Swansea Building Society expands Cradock Street head office
SWANSEA BUILDING SOCIETY has expanded its head office at 11/12 Cradock Street, Swansea, with the acquisition of the adjoining property – number 13. The refurbishment of the adjoining property is set to take approximately 10 weeks, with a move-in date scheduled for the end of January 2023.
The acquisition has been made to help accommodate the Society’s growing workforce, which has grown by 10 percent over the past year. Extensive work is now required on the new property, with a full refurbishment, new windows, and a new roof needed before it can comfortably accommodate the Society’s additional staff.
The move in date is set to tie in with an important milestone in Swansea Building Society’s history – it will celebrate 100 years as a mutual in 2023.
As it approaches this key landmark, the Society is enjoying a period of sustained and significant growth – the result of many years planning and investment. Its total assets, mortgage balances, savings, capital, and profits all reached record highs in the past year, passing the landmark £500 million in total assets for the first time.
It has also invested more than £1 million in its IT and back-office infrastructure, in a project that replaces all its hardware, considerably strengthens its cyber security, improves resilience with a remote disaster recovery site, and enhances the online offering it is able to provide its customers.
Along with this, the Society has invested in new talent across a number of departments including mortgage underwriting, IT, marketing, and the mortgage sales team. It has also employed several new customer-facing staff to help it support the increased footfall it has experienced at all its local branches in Swansea, Mumbles, Carmarthen and Cowbridge.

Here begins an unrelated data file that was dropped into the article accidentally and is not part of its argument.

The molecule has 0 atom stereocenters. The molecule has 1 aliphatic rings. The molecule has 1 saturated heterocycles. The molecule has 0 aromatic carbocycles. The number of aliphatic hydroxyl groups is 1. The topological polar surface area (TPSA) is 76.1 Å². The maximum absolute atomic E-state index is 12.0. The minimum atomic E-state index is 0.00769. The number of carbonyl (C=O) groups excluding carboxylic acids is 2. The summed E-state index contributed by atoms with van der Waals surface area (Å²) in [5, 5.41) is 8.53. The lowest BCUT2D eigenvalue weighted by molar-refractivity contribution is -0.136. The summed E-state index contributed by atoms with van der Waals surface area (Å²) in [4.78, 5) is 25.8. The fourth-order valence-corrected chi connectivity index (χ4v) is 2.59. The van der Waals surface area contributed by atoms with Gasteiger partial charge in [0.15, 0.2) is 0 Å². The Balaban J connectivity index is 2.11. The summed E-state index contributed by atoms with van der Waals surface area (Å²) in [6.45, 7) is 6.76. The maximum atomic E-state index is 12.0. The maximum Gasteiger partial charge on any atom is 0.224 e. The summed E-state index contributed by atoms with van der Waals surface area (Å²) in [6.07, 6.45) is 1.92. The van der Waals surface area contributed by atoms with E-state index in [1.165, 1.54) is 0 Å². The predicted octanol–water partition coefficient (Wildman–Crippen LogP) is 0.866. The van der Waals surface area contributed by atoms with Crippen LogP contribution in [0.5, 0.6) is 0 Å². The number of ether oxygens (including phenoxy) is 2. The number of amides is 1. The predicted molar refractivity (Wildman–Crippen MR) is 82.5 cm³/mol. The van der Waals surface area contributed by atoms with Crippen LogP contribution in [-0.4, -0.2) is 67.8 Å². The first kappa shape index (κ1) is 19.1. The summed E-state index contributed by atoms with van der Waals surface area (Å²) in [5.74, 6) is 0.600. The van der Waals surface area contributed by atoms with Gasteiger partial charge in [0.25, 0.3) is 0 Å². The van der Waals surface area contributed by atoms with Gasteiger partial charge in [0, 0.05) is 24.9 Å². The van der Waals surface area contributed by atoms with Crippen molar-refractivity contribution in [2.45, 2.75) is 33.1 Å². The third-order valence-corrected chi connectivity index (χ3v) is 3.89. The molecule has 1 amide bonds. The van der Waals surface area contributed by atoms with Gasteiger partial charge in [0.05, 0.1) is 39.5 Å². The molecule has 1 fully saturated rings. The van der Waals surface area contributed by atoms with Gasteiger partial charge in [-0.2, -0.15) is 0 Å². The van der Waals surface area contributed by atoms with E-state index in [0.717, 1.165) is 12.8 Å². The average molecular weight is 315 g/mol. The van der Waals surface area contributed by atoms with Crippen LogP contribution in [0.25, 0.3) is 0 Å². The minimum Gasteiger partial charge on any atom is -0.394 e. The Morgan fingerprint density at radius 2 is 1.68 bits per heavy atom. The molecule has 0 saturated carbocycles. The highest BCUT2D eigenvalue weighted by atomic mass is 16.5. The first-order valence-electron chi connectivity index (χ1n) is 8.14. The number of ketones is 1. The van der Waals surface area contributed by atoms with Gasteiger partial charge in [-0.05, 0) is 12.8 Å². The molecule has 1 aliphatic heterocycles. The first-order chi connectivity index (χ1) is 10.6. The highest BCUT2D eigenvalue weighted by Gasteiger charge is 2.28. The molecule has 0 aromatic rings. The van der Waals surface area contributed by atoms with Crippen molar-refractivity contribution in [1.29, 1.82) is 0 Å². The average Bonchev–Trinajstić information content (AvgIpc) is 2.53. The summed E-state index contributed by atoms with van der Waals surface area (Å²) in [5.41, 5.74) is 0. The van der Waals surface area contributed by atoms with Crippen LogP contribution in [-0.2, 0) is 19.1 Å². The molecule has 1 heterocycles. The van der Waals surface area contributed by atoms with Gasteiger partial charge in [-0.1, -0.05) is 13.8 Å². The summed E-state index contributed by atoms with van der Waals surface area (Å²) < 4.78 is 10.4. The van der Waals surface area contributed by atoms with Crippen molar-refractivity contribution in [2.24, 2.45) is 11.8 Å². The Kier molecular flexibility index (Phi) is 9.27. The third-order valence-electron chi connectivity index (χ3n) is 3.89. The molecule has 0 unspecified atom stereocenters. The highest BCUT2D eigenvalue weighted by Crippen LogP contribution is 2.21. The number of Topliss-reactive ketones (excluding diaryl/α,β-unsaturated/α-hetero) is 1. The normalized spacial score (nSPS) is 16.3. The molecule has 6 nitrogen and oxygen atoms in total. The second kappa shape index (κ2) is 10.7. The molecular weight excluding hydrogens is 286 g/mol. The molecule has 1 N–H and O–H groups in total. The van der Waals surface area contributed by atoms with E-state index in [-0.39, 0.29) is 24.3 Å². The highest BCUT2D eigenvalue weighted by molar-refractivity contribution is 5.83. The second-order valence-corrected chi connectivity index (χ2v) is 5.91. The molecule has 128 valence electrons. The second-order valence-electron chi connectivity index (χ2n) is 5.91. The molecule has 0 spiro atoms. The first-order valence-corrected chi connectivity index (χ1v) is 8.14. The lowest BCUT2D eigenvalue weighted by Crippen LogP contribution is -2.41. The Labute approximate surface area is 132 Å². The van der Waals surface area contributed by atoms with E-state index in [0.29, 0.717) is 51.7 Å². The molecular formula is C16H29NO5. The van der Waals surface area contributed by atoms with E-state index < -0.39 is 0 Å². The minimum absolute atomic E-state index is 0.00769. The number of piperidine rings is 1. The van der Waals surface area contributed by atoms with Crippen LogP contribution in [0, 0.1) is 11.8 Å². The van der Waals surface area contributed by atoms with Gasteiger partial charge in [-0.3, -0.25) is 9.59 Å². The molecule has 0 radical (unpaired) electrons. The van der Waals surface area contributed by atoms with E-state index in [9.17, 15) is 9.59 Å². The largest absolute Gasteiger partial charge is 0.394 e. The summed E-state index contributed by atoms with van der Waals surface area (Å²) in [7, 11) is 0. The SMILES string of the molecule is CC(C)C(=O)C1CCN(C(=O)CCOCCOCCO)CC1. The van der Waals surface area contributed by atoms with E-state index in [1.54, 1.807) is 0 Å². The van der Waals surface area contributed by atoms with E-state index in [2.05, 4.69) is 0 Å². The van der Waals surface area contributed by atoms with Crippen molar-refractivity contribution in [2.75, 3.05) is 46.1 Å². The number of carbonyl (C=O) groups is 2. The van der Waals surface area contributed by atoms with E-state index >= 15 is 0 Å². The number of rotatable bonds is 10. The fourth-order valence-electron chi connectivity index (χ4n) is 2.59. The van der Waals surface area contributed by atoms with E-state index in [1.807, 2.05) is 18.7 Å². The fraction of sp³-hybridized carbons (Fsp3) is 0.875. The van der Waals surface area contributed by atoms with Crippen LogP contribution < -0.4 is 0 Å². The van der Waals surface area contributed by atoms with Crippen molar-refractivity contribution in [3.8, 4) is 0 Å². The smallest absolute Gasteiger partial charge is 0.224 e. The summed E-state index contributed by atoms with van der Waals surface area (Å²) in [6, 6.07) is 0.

Alun Williams, Chief Executive at Swansea Building Society, said:
“The acquisition of number 13 Cradock Street is much needed to accommodate our growing head office workforce. When completed, the refurbished extension to our property will host 14 staff and allow us room for further expansion if needed.
“Our success and investment over recent years means that we are even better prepared to help our members plan their finances and get the savings and mortgage products they need for a better and more secure future. By increasing our staff, expanding our premises, and updating our IT infrastructure, we are better able to serve them with the financial advice and products that are right for them. It also means we can provide them with a choice of options about how they manage their finances – in person at one of our many branches or online – whichever is most convenient.”
Cllr Rob Stewart, Leader, Swansea Council, said:
“The expansion of Swansea Building Society’s headquarters in Cradock Street is more great news for our city centre. The Society is a shining example of a successful, community-minded mutual, and to see it expanding its workforce, creating jobs, and bringing them right into the heart of the city is fantastic.